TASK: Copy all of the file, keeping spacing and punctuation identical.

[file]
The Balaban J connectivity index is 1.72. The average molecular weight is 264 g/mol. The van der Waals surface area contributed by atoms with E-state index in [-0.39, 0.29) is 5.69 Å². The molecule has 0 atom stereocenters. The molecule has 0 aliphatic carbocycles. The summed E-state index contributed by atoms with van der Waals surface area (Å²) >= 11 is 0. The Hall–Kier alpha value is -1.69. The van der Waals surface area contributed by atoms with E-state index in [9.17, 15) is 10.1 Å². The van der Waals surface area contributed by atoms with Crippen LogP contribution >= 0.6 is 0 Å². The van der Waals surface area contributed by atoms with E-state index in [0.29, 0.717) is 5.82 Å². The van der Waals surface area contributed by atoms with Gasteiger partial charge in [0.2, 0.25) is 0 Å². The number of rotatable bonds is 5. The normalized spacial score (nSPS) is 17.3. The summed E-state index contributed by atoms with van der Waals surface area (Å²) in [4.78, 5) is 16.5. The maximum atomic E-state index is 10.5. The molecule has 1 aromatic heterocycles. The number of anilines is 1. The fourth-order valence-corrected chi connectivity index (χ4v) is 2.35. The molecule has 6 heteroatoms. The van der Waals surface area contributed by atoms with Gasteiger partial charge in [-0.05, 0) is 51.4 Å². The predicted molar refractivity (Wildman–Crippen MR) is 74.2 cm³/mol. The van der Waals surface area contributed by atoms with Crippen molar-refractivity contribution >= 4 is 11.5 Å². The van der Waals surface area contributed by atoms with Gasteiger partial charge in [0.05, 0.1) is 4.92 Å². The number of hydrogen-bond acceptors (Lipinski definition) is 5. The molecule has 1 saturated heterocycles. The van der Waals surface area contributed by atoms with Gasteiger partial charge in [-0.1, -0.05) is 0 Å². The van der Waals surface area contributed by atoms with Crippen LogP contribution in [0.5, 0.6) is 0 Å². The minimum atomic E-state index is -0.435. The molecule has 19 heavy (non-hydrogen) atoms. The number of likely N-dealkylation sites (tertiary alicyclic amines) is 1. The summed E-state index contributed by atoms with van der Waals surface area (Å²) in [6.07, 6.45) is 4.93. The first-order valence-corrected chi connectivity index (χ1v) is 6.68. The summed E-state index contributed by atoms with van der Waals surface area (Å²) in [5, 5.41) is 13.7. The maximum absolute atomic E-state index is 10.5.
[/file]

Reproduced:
The Balaban J connectivity index is 1.72. The average molecular weight is 264 g/mol. The van der Waals surface area contributed by atoms with E-state index in [-0.39, 0.29) is 5.69 Å². The molecule has 0 atom stereocenters. The molecule has 0 aliphatic carbocycles. The summed E-state index contributed by atoms with van der Waals surface area (Å²) >= 11 is 0. The Hall–Kier alpha value is -1.69. The van der Waals surface area contributed by atoms with E-state index in [9.17, 15) is 10.1 Å². The van der Waals surface area contributed by atoms with Crippen LogP contribution >= 0.6 is 0 Å². The van der Waals surface area contributed by atoms with E-state index in [0.29, 0.717) is 5.82 Å². The van der Waals surface area contributed by atoms with Gasteiger partial charge in [0.2, 0.25) is 0 Å². The number of rotatable bonds is 5. The normalized spacial score (nSPS) is 17.3. The summed E-state index contributed by atoms with van der Waals surface area (Å²) in [4.78, 5) is 16.5. The maximum atomic E-state index is 10.5. The molecule has 1 aromatic heterocycles. The number of anilines is 1. The fourth-order valence-corrected chi connectivity index (χ4v) is 2.35. The molecule has 6 heteroatoms. The van der Waals surface area contributed by atoms with Gasteiger partial charge in [-0.05, 0) is 51.4 Å². The predicted molar refractivity (Wildman–Crippen MR) is 74.2 cm³/mol. The van der Waals surface area contributed by atoms with Crippen molar-refractivity contribution >= 4 is 11.5 Å². The van der Waals surface area contributed by atoms with Gasteiger partial charge in [0.05, 0.1) is 4.92 Å². The number of hydrogen-bond acceptors (Lipinski definition) is 5. The molecule has 1 saturated heterocycles. The van der Waals surface area contributed by atoms with Gasteiger partial charge in [-0.1, -0.05) is 0 Å². The van der Waals surface area contributed by atoms with Crippen LogP contribution in [0.5, 0.6) is 0 Å². The minimum atomic E-state index is -0.435. The molecule has 19 heavy (non-hydrogen) atoms. The number of likely N-dealkylation sites (tertiary alicyclic amines) is 1. The summed E-state index contributed by atoms with van der Waals surface area (Å²) in [6.07, 6.45) is 4.93. The first-order valence-corrected chi connectivity index (χ1v) is 6.68. The summed E-state index contributed by atoms with van der Waals surface area (Å²) in [5, 5.41) is 13.7. The maximum absolute atomic E-state index is 10.5.